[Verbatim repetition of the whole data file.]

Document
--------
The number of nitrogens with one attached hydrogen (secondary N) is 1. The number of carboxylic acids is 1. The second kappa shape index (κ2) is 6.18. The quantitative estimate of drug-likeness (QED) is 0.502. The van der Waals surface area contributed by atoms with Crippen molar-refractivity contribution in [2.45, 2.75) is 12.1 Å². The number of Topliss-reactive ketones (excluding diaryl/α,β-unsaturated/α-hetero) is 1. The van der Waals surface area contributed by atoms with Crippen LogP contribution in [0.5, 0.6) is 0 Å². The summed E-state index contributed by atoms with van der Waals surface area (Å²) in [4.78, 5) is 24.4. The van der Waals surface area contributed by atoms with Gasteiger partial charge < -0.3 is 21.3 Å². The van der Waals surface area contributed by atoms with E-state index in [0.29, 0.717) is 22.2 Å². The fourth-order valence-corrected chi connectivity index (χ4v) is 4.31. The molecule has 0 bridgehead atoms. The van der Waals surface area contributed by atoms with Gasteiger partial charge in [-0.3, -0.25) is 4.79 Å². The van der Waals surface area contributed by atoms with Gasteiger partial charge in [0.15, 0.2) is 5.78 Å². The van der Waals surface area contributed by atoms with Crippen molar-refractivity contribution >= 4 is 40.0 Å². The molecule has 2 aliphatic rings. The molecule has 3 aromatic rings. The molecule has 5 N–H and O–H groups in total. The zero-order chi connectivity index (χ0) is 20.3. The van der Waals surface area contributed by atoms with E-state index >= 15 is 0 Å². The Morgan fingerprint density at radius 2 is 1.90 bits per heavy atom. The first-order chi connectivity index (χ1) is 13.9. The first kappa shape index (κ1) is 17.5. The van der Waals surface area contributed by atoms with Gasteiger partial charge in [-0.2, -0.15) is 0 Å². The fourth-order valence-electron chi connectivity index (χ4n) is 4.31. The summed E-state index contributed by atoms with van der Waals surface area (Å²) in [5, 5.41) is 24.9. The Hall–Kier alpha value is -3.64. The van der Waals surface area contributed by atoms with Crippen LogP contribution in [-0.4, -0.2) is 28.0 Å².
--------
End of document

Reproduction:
The number of nitrogens with one attached hydrogen (secondary N) is 1. The number of carboxylic acids is 1. The second kappa shape index (κ2) is 6.18. The quantitative estimate of drug-likeness (QED) is 0.502. The van der Waals surface area contributed by atoms with Crippen molar-refractivity contribution in [2.45, 2.75) is 12.1 Å². The number of Topliss-reactive ketones (excluding diaryl/α,β-unsaturated/α-hetero) is 1. The van der Waals surface area contributed by atoms with Crippen LogP contribution in [0.5, 0.6) is 0 Å². The summed E-state index contributed by atoms with van der Waals surface area (Å²) in [4.78, 5) is 24.4. The van der Waals surface area contributed by atoms with Gasteiger partial charge < -0.3 is 21.3 Å². The van der Waals surface area contributed by atoms with E-state index in [0.29, 0.717) is 22.2 Å². The fourth-order valence-corrected chi connectivity index (χ4v) is 4.31. The molecule has 0 bridgehead atoms. The van der Waals surface area contributed by atoms with Gasteiger partial charge in [-0.3, -0.25) is 4.79 Å². The van der Waals surface area contributed by atoms with Gasteiger partial charge in [0.15, 0.2) is 5.78 Å². The van der Waals surface area contributed by atoms with Crippen molar-refractivity contribution >= 4 is 40.0 Å². The molecule has 2 aliphatic rings. The molecule has 3 aromatic rings. The molecule has 5 N–H and O–H groups in total. The zero-order chi connectivity index (χ0) is 20.3. The van der Waals surface area contributed by atoms with E-state index >= 15 is 0 Å². The Morgan fingerprint density at radius 2 is 1.90 bits per heavy atom. The first-order chi connectivity index (χ1) is 13.9. The first kappa shape index (κ1) is 17.5. The van der Waals surface area contributed by atoms with Gasteiger partial charge in [-0.2, -0.15) is 0 Å². The fourth-order valence-electron chi connectivity index (χ4n) is 4.31. The summed E-state index contributed by atoms with van der Waals surface area (Å²) in [5, 5.41) is 24.9. The Hall–Kier alpha value is -3.64. The van der Waals surface area contributed by atoms with Crippen LogP contribution in [-0.4, -0.2) is 28.0 Å².